which the system clock gains or loses time, expressed in parts per million, with gains
           positive. Therefore, a value of 100.0 indicates that when the system clock has
           advanced by a second, it has gained 100 microseconds in reality (so the true time has
           only advanced by 999900 microseconds). The second is an estimate of the error bound
           around the first value in which the true rate actually lies.

           An example of the driftfile directive is:

               driftfile /var/lib/chrony/drift

       fallbackdrift min-interval max-interval
           Fallback drifts are long-term averages of the system clock drift calculated over
           exponentially increasing intervals. They are used to avoid quickly drifting away from
           true time when the clock was not updated for a longer period of time and there was a
           short-term deviation in the drift before the updates stopped.

           The directive specifies the minimum and maximum interval since the last clock update
           to switch between fallback drifts. They are defined as a power of 2 (in seconds). The
           syntax is as follows:

               fallbackdrift 16 19

           In this example, the minimum interval is 16 (18 hours) and the maximum interval is 19
           (6 days). The system clock frequency will be set to the first fallback 18 hours after
           last clock update, to the second after 36 hours, and so on. This might be a good
           setting to cover frequency changes due to daily and weekly temperature fluctuations.
           When the frequency is set to a fallback, the state of the clock will change to ‘Not
           synchronised’.

           By default (or if the specified maximum or minimum is 0), no fallbacks are used and
           the clock frequency changes only with new measurements from NTP sources, reference
           clocks, or manual input.

       leapsecmode mode
           A leap second is an adjustment that is occasionally applied to UTC to keep it close to
           the mean solar time. When a leap second is inserted, the last day of June or December
           has an extra second 23:59:60.

           For computer clocks that is a problem. The Unix time is defined as number of seconds
           since 00:00:00 UTC on 1 January 1970 without leap seconds. The system clock cannot
           have time 23:59:60, every minute has 60 seconds and every day has 86400 seconds by
           definition. The inserted leap second is skipped and the clock is suddenly ahead of UTC
           by one second. The leapsecmode directive selects how that error is corrected. There
           are four options:

           system
               When inserting a leap second, the kernel steps the system clock backwards by one
               second when the clock gets to 00:00:00 UTC. When deleting a leap second, it steps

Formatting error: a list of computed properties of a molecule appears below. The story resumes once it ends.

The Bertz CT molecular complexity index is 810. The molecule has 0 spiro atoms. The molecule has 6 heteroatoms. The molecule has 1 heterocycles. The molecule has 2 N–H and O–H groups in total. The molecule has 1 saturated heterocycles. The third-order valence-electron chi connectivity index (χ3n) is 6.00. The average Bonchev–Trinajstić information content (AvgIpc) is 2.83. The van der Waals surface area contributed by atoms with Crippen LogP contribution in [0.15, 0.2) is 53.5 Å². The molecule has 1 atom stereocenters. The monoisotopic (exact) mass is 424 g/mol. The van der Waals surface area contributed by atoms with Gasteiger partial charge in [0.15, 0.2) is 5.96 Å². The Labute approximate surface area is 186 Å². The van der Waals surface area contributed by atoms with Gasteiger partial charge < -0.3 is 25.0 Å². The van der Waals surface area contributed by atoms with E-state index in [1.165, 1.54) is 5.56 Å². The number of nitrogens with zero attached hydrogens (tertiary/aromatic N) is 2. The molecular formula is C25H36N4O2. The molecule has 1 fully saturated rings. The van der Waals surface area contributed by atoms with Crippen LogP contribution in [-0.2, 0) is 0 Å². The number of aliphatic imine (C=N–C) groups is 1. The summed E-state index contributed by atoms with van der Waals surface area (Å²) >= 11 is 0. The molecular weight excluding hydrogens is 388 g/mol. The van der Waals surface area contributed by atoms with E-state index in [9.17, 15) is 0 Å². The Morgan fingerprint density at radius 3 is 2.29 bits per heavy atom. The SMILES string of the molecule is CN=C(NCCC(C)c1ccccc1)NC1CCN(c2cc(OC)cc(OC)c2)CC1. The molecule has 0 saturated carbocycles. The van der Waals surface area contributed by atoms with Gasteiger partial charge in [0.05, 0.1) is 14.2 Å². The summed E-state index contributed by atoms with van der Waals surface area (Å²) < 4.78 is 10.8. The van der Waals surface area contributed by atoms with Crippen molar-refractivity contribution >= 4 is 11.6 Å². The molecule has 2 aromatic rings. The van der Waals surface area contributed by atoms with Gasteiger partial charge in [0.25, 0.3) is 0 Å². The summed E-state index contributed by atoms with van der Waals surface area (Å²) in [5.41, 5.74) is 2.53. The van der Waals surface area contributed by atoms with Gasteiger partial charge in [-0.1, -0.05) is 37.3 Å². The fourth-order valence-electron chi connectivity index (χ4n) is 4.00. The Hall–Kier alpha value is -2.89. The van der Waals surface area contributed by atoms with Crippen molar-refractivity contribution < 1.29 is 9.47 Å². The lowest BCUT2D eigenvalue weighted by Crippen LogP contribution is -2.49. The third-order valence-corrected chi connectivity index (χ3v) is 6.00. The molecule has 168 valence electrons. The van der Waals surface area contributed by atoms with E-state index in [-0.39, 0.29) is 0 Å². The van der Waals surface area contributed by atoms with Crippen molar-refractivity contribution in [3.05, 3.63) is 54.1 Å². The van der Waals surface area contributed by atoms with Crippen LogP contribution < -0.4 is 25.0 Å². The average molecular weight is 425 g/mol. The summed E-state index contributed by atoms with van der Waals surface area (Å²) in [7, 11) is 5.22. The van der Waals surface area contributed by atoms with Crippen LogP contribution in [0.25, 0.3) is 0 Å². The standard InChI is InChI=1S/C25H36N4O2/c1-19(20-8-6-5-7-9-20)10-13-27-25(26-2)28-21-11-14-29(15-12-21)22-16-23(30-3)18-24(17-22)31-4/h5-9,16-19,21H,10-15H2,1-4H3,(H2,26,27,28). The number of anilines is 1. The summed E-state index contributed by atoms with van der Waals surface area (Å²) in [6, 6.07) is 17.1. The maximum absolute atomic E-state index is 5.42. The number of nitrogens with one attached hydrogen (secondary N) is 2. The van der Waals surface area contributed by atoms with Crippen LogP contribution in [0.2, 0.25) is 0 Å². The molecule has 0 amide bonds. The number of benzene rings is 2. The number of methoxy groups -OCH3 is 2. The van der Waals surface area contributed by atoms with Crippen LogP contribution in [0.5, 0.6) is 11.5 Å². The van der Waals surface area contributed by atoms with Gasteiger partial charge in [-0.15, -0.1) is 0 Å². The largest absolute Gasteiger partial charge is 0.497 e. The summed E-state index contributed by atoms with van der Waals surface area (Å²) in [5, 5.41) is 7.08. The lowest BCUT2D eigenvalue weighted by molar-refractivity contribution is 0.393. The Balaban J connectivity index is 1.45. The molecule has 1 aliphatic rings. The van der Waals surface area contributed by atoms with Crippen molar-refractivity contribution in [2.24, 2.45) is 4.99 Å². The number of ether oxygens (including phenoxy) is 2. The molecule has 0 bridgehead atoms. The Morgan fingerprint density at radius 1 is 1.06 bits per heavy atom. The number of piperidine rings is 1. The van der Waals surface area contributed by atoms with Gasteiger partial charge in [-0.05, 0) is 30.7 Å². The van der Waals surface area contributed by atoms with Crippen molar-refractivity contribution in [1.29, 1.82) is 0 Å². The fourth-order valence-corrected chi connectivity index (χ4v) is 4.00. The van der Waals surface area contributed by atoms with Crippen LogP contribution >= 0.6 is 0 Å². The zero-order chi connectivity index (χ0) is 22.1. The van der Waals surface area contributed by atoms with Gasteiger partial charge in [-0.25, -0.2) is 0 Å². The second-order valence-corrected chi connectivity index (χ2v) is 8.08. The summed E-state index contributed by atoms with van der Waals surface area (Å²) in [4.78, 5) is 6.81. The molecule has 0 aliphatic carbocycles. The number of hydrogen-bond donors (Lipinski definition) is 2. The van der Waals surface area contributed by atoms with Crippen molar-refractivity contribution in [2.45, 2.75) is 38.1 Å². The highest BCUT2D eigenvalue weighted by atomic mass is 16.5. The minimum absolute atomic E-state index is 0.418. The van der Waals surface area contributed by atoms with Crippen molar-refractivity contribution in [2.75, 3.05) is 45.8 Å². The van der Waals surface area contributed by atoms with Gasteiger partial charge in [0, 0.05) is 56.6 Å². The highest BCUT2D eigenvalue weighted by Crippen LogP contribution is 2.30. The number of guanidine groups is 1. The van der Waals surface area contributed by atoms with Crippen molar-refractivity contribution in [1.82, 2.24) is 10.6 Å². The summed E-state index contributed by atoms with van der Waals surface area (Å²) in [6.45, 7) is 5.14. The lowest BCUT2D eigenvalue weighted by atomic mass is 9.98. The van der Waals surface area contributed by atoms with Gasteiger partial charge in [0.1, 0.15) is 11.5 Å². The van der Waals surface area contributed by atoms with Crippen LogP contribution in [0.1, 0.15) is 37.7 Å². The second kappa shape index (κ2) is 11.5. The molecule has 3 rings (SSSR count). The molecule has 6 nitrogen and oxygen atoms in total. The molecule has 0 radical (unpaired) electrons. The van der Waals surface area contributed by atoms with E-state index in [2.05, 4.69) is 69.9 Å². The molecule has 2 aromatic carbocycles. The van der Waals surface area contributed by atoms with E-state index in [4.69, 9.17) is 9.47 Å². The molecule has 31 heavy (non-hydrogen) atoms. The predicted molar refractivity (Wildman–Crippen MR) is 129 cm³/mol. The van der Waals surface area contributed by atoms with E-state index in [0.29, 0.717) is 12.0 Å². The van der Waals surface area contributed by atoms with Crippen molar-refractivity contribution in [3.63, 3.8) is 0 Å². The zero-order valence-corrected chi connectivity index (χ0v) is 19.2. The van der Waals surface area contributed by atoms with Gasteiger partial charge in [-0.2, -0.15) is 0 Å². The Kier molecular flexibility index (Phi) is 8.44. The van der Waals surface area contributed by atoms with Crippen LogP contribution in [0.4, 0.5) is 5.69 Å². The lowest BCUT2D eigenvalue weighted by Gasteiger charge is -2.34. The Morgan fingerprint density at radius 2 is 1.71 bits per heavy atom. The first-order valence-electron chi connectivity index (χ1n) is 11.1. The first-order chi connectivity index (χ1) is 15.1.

forward by one second when the clock gets to 23:59:59 UTC. This is the default
               mode when the system driver supports leap seconds (i.e. all supported systems with
               the exception of macOS 12 and earlier).

           step
               This is similar to the system mode, except the clock is stepped by chronyd instead
               of the kernel. It can be useful to avoid bugs in the kernel code that would be
               executed in the system mode. This is the default mode when the system driver does
               not support leap seconds.

           slew
               The clock is corrected by slewing started at 00:00:00 UTC when a leap second is
               inserted or 23:59:59 UTC when a leap second is deleted. This might be preferred
               over the system and step modes when applications running on the system are
               sensitive to jumps in the system time and it is acceptable that the clock will be
               off for a longer time. On Linux with the default maxslewrate value the correction
               takes 12 seconds.

           ignore
               No correction is applied to the clock for the leap second. The clock will be
               corrected later in normal operation when new measurements are made and the
               estimated offset includes the one second error.

           When serving time to NTP clients that cannot be configured to correct their clocks for
           a leap second by slewing, or to clients that would correct at slightly different rates
           when it is necessary to keep them close together, the slew mode can be combined with
           the smoothtime directive to enable a server leap smear.

           When smearing a leap second, the leap status is suppressed on the server and the
           served time is corrected slowly be slewing instead of stepping. The clients do not
           need any special configuration as they do not know there is any leap second and they
           follow the server time which eventually brings them back to UTC. Care must be taken to
           ensure they use only NTP servers which smear the leap second in exactly the same way
           for synchronisation.

           This feature must be used carefully, because the server is intentionally not serving
           its best estimate of the true time.

           A recommended configuration to enable a server leap smear is:

               leapsecmode slew
               maxslewrate 1000
               smoothtime 400 0.001 leaponly